Okamoto, T., A. Sakamoto, Y. Tanaka, K. Takada, M. Kan and J.D. Sato (1996a) Expression of fibroblast growth factor binding protein HBp17 in normal and tumor cells. In Vitro Cell. Devel. Biol. 32:69-71.
Okamoto, T., R. Tani, M. Yabumoto, A. Sakamoto, K. Takada, G.H. Sato and J.D. Sato (1996b) Effects of insulin and transferrin on lymphokine-activated killer cell generation in serum-free medium. J. Immunol. Method. 195:7-14.
Shintani T, Takatsu F, Rosli SNZ, Usui E, Hamada A, Sumi K, Hayashido Y, Toratani S, Okamoto T. (2017) Eldecalcitol (ED-71), an analog of 1α,25(OH)2D3, inhibits the growth of squamous cell carcinoma (SCC) cells in vitro and in vivo by down-regulating expression of heparin-binding protein 17/fibroblast growth factor-binding protein-1 (HBp17/FGFBP-1) and FGF-2. In Vitro Cell Dev Biol Anim. 53:810-817.
Toratani S, Tani R, Kanda T, Koizumi K, Yoshioka Y, Okamoto T. (2016) Photodynamic therapy using Photofrin and excimer dye laser treatment for superficial oral squamous cell carcinomas with long-term follow up. Photodiagnosis Photodyn Ther. 14:104-110.
Wang, H., Zhang, Y., Toratani, S., Okamoto, T. (2004) Transformation of vascular endothelial cell by a point mutation in the Tie2 gene from human haemangiomas. Oncogene 23:8700-8704.
Wu, D., Kan, M., Sato, GH., Okamoto, T., J.D. Sato (1991) Characterization and molecular cloning of a putative binding protein for heparin-binding growth factors. J. Biol. Chem. 266:16778-16785.
Yamasaki S, Nabeshima K, Sotomaru Y, Taguchi Y, Mukasa H, Furue MK, Sato JD, Okamoto T (2013) Long-term serial cultivation of mouse induced pluripotent stem cells in serum-free and feeder-free defined medium. Int J Devel Biol 57:715-724.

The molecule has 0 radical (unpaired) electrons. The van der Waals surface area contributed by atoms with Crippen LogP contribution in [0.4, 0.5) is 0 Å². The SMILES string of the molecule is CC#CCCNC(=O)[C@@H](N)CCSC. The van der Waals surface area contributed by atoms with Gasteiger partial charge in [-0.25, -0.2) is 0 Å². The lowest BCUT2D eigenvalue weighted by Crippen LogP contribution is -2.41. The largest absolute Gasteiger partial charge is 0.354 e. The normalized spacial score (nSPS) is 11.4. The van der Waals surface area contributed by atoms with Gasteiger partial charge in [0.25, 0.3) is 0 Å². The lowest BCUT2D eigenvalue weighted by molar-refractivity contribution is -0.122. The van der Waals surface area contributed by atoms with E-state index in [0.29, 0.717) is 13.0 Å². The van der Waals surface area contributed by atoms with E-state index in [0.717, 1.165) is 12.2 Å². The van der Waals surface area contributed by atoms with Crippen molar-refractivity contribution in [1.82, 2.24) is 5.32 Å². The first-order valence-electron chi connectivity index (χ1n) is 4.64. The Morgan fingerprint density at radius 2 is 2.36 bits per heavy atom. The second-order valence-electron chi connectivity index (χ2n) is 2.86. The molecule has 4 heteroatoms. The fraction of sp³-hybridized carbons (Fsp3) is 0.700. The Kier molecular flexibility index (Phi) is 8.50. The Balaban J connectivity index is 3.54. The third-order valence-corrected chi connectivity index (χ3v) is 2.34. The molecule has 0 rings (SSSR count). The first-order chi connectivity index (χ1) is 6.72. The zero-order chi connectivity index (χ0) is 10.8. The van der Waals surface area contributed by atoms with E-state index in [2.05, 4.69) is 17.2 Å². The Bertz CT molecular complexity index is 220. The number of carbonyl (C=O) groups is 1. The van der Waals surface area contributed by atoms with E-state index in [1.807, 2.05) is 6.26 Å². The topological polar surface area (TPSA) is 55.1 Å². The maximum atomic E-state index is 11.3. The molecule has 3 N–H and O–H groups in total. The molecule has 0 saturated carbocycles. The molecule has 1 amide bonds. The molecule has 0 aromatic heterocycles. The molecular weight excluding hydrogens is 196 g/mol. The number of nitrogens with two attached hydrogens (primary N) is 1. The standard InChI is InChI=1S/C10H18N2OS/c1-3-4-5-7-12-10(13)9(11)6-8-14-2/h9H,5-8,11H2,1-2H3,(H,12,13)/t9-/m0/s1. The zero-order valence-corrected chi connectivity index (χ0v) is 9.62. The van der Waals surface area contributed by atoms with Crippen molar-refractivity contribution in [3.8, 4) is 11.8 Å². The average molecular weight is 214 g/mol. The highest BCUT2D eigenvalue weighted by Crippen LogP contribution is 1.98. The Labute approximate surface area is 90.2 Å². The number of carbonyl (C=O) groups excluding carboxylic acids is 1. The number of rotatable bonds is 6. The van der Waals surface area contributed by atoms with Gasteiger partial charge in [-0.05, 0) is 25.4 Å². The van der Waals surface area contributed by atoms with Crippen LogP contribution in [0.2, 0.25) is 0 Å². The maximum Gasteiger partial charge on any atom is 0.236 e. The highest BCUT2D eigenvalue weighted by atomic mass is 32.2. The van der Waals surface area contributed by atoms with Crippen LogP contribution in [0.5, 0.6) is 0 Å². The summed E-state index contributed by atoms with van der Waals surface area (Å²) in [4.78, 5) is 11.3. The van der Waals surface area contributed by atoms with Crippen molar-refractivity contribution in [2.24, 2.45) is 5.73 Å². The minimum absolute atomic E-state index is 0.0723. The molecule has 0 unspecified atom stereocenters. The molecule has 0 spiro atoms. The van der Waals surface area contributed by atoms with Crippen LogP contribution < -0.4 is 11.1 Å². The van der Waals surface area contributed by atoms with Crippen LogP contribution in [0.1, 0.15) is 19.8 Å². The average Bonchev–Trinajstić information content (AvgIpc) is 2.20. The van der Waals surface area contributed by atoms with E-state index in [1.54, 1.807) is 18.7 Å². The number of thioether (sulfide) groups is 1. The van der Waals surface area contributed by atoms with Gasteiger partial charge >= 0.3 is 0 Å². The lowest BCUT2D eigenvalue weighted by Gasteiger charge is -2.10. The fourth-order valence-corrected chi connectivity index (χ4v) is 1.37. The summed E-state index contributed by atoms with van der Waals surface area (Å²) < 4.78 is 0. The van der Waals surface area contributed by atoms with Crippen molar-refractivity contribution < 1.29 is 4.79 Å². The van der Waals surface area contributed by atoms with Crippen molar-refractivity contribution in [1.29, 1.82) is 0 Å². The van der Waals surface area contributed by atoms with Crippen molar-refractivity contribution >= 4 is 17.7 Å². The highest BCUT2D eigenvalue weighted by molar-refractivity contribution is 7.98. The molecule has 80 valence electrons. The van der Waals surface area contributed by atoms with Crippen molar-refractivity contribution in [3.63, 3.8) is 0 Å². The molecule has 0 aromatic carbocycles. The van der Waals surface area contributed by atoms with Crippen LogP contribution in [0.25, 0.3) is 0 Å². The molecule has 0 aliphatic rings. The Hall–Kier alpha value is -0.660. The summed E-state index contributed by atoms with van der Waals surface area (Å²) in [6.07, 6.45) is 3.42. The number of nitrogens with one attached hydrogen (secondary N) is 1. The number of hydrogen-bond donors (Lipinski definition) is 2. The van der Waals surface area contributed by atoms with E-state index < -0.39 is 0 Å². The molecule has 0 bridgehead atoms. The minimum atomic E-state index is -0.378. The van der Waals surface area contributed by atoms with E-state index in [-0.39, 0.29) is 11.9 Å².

Yamasaki S, Taguchi Y, Shimamoto A, Mukasa H, Tahara H, Okamoto T (2014) Generation of human induced pluripotent stem (iPS) cells in serum- and feeder-free defined culture and TGF-β1 regulation of pluripotency. Plos ONE 9:1-13.
Yamasaki S, Hamada A, Akagi E, Nakatao H, Ohtaka M, Nishimura K, Nakanishi M, Okamoto T (2016) Generation of Cleidocranial dysplasia-specific induced pluripotent stem cells in integration-, feeder-, and serum-free culture, In Vitro Cell Devel Biol-Anim 52:252-264.
Zawani SNZ, Shintani T, Tratani S, Okamoto T (2014) 1α,25(OH)2D3 inhibits FGF-2 release from oral squamous cell carcinoma cells through downregulation of HBp17/FGFBP-1, In Vitro Cell. Devel. Biol.-Anim 50:802-806.
Zhang, Y., H. Wang, S. Toratani, J.D. Sato, M. Kan, W.L. McKeehan, and T. Okamoto (2002) Growth inhibition by keratinocyte growth factor receptor of human salivary adenocarcinoma cells through induction of differentiation and apoptosis. Proc. Natl. Acad. Sci. USA 98:11336-11340.
Zhang, Y., Hiraishi, Y., Wang, H., Sumi, K., Hayashido, Y., Toratani, S., Kan, M., Sato JD., Okamoto, T. (2005) Constitutive Activating Mutation of the FGFR3b in Oral Squamous Cell Carcinomas, Int J Cancer 117:166-168.